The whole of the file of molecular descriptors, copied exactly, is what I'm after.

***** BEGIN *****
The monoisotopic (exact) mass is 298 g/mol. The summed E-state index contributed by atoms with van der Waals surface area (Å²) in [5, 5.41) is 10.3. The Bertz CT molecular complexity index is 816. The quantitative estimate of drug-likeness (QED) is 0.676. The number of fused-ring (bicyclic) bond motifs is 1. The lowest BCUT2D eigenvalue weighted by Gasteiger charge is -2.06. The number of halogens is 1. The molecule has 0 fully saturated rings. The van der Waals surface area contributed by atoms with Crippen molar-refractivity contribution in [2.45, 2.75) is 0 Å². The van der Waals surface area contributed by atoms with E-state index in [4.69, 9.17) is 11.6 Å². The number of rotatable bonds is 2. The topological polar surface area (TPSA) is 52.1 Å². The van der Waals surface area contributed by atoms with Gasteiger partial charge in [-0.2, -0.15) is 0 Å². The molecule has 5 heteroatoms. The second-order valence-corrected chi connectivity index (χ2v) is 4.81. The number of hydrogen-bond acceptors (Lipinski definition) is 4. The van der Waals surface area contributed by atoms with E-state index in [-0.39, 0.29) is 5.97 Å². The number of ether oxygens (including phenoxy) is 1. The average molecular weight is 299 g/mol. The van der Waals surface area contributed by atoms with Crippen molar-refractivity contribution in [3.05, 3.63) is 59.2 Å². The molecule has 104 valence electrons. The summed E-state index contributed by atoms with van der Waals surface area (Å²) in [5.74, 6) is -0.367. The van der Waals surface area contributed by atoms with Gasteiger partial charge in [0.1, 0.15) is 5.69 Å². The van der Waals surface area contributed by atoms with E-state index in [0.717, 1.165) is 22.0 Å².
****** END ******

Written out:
The monoisotopic (exact) mass is 298 g/mol. The summed E-state index contributed by atoms with van der Waals surface area (Å²) in [5, 5.41) is 10.3. The Bertz CT molecular complexity index is 816. The quantitative estimate of drug-likeness (QED) is 0.676. The number of fused-ring (bicyclic) bond motifs is 1. The lowest BCUT2D eigenvalue weighted by Gasteiger charge is -2.06. The number of halogens is 1. The molecule has 0 fully saturated rings. The van der Waals surface area contributed by atoms with Crippen molar-refractivity contribution in [2.45, 2.75) is 0 Å². The van der Waals surface area contributed by atoms with E-state index in [4.69, 9.17) is 11.6 Å². The number of rotatable bonds is 2. The topological polar surface area (TPSA) is 52.1 Å². The van der Waals surface area contributed by atoms with Gasteiger partial charge in [-0.2, -0.15) is 0 Å². The molecule has 5 heteroatoms. The second-order valence-corrected chi connectivity index (χ2v) is 4.81. The number of hydrogen-bond acceptors (Lipinski definition) is 4. The van der Waals surface area contributed by atoms with E-state index in [-0.39, 0.29) is 5.97 Å². The number of ether oxygens (including phenoxy) is 1. The average molecular weight is 299 g/mol. The van der Waals surface area contributed by atoms with Crippen molar-refractivity contribution in [3.05, 3.63) is 59.2 Å². The molecule has 104 valence electrons. The summed E-state index contributed by atoms with van der Waals surface area (Å²) in [5.74, 6) is -0.367. The van der Waals surface area contributed by atoms with Gasteiger partial charge in [0.1, 0.15) is 5.69 Å². The van der Waals surface area contributed by atoms with E-state index in [0.717, 1.165) is 22.0 Å².